David Henningsson

Turn your mic jack into a headphone jack!

Most of today’s built-in sound cards are to some degree retaskable, which means that they can be used for more than one thing. That means you can turn your Mic jack into an extra Headphone jack, or why not make them both line outs, and connect them to your surround receiver?

I’ve known for a while that the kernel exposes an interface that makes it possible to retask your jacks, but almost no one seems to use it, or even know about it. So over the past few weeks I’ve been working (from time to time) with HDA-Jack-Retask, a small application that makes this interface easy to use.

Although primarily meant for power users, it focuses on simplicity: Just select your codec, then select which pins you want to override and what you want them to override to: Headphones, Line Out, Mic, Line In, and so on. There are buttons for trying it out right away, and for making your override the boot-time default. And of course, a button for removing all overrides in case things did not go as planned.

Consider it beta quality for now, and it’s one of those “won’t work for everyone” programs, but that’s mostly due to hardware and driver limitations.

It’s available for Ubuntu 11.10, and you can install it by adding ppa:diwic/hda and then installing the hda-jack-retask package. Start it by running “hda-jack-retask” in a terminal. Enjoy!
Screenshot!

David Henningsson

Independent volume for headphones and speakers

If you take Ubuntu Brainstorm’s word for it, one of the more popular wishes for Ubuntu, is to avoid having to adjust the volume slider up and down as you plug and unplug your headphones, but instead keep separate volumes stored for both.

Long story short, it’s a desirable feature, and we’re moving in that direction, but slowly, as the feature is more complex than it seems like at first glance.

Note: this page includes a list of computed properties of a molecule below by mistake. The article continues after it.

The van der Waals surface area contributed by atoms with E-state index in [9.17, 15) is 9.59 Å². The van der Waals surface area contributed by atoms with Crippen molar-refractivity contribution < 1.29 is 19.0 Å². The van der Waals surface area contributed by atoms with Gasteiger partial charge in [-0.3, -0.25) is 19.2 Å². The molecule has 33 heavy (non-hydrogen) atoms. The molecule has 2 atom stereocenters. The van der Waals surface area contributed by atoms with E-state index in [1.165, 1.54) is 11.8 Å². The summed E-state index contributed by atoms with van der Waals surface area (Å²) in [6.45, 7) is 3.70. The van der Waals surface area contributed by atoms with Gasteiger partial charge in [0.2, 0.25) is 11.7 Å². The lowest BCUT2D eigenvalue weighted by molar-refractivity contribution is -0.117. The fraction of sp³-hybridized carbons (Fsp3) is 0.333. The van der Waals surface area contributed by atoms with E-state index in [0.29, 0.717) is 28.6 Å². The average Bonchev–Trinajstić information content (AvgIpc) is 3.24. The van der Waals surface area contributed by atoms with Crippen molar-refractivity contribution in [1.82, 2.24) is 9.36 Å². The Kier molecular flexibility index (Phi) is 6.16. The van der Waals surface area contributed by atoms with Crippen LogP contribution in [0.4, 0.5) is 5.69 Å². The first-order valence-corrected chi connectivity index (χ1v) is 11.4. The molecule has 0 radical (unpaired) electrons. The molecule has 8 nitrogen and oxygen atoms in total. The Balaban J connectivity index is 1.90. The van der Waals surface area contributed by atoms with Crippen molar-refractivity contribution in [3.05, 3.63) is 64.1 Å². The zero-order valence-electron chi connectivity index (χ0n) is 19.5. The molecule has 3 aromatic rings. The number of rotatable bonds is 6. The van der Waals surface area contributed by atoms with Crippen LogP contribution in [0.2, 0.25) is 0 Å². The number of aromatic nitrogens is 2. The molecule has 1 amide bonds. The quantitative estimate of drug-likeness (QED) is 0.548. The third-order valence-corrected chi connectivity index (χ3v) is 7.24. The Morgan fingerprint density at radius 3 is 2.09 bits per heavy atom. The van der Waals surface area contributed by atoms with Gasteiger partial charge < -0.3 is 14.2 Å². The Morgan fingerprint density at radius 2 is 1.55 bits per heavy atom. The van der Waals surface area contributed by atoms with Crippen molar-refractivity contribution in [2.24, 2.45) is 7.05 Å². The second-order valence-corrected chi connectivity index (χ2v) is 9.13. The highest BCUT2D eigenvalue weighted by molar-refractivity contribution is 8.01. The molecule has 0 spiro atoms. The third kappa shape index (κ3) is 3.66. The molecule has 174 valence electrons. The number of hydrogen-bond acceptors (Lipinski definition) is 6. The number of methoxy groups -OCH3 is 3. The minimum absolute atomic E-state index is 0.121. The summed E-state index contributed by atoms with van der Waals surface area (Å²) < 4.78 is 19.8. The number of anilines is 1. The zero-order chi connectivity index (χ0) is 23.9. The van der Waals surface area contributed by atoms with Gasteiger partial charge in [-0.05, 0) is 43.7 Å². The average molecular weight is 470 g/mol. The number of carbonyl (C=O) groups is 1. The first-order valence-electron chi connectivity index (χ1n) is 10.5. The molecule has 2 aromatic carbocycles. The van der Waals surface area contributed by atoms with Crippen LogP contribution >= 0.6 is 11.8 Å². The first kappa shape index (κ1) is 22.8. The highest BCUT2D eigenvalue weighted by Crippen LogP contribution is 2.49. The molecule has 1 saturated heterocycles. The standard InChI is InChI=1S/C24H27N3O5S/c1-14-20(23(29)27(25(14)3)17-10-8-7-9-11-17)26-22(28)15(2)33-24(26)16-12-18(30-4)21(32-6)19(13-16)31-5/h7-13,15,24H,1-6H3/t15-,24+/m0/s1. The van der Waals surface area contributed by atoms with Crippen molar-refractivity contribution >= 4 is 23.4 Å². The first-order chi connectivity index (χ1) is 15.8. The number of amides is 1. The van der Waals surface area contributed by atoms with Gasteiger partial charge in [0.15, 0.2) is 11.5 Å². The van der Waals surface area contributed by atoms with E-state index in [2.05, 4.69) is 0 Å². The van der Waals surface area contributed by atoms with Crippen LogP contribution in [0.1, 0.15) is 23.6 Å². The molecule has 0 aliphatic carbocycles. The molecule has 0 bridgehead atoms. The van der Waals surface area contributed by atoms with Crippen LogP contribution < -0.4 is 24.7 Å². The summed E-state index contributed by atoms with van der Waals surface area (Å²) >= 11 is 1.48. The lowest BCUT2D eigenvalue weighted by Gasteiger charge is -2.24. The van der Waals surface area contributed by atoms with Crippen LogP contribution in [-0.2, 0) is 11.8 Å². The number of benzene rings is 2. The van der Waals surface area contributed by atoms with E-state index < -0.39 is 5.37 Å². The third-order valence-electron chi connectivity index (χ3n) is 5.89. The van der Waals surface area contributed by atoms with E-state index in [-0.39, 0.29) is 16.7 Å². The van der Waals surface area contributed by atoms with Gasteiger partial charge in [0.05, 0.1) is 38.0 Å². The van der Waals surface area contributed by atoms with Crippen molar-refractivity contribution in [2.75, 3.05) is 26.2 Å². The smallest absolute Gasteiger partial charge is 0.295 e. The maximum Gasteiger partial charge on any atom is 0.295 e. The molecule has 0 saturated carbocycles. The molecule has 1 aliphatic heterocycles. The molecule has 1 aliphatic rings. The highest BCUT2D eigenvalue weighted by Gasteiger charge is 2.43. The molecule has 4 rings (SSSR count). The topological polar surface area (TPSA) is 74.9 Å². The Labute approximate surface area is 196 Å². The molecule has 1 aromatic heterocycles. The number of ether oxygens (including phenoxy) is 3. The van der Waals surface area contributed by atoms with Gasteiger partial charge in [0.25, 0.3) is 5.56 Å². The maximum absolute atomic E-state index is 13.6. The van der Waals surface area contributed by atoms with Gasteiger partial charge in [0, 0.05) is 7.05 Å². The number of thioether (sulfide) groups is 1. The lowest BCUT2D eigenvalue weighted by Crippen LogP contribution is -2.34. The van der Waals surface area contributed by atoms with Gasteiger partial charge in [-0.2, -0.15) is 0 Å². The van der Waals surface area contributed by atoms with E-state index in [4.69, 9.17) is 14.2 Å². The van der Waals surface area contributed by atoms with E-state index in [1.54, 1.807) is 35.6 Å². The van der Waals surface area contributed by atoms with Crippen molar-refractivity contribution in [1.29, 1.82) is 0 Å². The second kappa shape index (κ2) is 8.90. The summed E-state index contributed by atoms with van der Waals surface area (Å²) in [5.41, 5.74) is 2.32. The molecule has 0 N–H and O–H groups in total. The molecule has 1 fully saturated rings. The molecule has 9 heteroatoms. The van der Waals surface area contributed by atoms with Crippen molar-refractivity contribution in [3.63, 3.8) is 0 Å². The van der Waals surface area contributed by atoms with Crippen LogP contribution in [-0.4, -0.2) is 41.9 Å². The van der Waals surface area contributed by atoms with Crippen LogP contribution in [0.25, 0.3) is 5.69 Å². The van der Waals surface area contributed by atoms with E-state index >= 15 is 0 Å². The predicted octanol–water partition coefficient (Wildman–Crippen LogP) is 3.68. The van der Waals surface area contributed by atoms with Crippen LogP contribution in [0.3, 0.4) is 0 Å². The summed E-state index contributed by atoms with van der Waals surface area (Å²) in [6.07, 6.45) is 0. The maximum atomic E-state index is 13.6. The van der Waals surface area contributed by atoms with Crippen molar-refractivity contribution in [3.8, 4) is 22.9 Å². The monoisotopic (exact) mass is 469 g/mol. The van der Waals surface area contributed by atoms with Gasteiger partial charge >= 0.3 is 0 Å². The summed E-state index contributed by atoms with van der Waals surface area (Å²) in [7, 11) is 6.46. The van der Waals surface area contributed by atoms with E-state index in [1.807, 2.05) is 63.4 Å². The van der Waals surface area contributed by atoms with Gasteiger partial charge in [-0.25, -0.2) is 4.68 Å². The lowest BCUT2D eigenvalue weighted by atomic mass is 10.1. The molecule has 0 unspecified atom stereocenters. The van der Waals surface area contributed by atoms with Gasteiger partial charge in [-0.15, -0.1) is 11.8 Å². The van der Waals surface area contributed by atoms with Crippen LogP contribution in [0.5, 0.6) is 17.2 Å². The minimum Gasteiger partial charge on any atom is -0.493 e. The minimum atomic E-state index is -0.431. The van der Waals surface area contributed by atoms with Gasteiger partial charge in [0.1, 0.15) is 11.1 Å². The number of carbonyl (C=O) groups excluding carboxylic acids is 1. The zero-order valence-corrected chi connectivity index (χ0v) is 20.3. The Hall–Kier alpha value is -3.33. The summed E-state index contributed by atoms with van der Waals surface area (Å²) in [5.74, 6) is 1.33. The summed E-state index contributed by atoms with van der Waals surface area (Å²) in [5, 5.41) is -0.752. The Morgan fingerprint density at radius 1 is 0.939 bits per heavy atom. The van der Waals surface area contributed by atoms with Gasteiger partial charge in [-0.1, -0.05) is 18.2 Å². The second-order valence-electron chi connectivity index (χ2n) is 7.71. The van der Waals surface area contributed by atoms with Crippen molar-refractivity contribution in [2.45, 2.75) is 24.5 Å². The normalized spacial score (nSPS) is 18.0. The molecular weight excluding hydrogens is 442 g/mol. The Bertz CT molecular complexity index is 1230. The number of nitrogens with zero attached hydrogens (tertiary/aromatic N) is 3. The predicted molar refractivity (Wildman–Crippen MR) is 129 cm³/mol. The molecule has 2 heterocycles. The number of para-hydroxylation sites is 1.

The good news: in the upcoming Ubuntu Oneiric (11.10), this is actually working. The bad news: it isn’t working for everyone.

For external stuff, mainly USB and Bluetooth devices, this has been working for a quite a few releases now (although you might have to manually switch to your new card when you plug it in). So let’s restrict the discussion to internal sound cards, that on a typical laptop would control your internal speaker and your 3.5mm headphone jack. Here’s where Oneiric will make a positive difference for many of you (although, still far from all of you).

PulseAudio has the concept of “ports” (in your Gnome “Sound settings”, this is what’s labeled a “Connector”), and headphones and speakers would be different ports of the same card. As of Oneiric, every port has its volume stored independently, so when you switch ports, the volume will automatically change.
Now, this does not become really useful until this port can automatically switch back and forth when you plug and unplug your headphones. This feature is also now implemented in Oneiric, as you can read about in my previous blog post, PulseAudio with jack detection.